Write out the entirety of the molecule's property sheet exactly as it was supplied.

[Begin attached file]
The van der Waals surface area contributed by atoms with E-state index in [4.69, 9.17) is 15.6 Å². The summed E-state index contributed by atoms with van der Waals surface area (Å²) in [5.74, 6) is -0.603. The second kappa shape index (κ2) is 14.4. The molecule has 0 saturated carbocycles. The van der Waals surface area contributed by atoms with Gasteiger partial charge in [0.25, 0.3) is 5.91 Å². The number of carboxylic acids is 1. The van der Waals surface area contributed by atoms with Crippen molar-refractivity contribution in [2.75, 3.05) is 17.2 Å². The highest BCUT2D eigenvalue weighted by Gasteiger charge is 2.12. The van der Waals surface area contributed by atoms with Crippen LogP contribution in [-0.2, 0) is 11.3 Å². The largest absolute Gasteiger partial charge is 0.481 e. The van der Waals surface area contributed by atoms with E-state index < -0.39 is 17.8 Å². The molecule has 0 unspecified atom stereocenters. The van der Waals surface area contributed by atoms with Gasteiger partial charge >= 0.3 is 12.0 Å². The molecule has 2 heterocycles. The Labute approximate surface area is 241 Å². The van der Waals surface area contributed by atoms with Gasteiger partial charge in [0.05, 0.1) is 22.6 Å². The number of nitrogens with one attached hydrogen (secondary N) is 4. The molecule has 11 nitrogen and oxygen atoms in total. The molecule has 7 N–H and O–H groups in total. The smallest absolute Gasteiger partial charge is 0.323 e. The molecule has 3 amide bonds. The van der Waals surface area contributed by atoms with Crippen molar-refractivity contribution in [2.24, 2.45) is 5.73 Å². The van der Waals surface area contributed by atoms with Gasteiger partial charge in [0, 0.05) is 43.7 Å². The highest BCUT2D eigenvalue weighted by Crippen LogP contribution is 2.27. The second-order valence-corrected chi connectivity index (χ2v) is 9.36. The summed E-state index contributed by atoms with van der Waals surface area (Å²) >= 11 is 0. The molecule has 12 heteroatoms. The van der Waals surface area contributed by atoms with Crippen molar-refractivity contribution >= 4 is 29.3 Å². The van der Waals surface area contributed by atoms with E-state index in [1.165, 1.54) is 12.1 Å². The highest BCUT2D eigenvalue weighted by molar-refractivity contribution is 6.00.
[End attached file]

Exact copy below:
The van der Waals surface area contributed by atoms with E-state index in [4.69, 9.17) is 15.6 Å². The summed E-state index contributed by atoms with van der Waals surface area (Å²) in [5.74, 6) is -0.603. The second kappa shape index (κ2) is 14.4. The molecule has 0 saturated carbocycles. The van der Waals surface area contributed by atoms with Gasteiger partial charge in [0.25, 0.3) is 5.91 Å². The number of carboxylic acids is 1. The van der Waals surface area contributed by atoms with Crippen molar-refractivity contribution in [2.75, 3.05) is 17.2 Å². The highest BCUT2D eigenvalue weighted by Gasteiger charge is 2.12. The van der Waals surface area contributed by atoms with Crippen LogP contribution in [-0.2, 0) is 11.3 Å². The largest absolute Gasteiger partial charge is 0.481 e. The van der Waals surface area contributed by atoms with E-state index < -0.39 is 17.8 Å². The molecule has 0 unspecified atom stereocenters. The van der Waals surface area contributed by atoms with Gasteiger partial charge >= 0.3 is 12.0 Å². The molecule has 2 heterocycles. The Labute approximate surface area is 241 Å². The van der Waals surface area contributed by atoms with Gasteiger partial charge in [0.05, 0.1) is 22.6 Å². The number of nitrogens with one attached hydrogen (secondary N) is 4. The molecule has 11 nitrogen and oxygen atoms in total. The molecule has 7 N–H and O–H groups in total. The smallest absolute Gasteiger partial charge is 0.323 e. The molecule has 3 amide bonds. The van der Waals surface area contributed by atoms with Crippen molar-refractivity contribution in [2.24, 2.45) is 5.73 Å². The van der Waals surface area contributed by atoms with Gasteiger partial charge in [0, 0.05) is 43.7 Å². The highest BCUT2D eigenvalue weighted by Crippen LogP contribution is 2.27. The second-order valence-corrected chi connectivity index (χ2v) is 9.36. The summed E-state index contributed by atoms with van der Waals surface area (Å²) >= 11 is 0. The molecule has 12 heteroatoms. The van der Waals surface area contributed by atoms with Crippen molar-refractivity contribution >= 4 is 29.3 Å². The van der Waals surface area contributed by atoms with E-state index in [1.165, 1.54) is 12.1 Å². The highest BCUT2D eigenvalue weighted by molar-refractivity contribution is 6.00.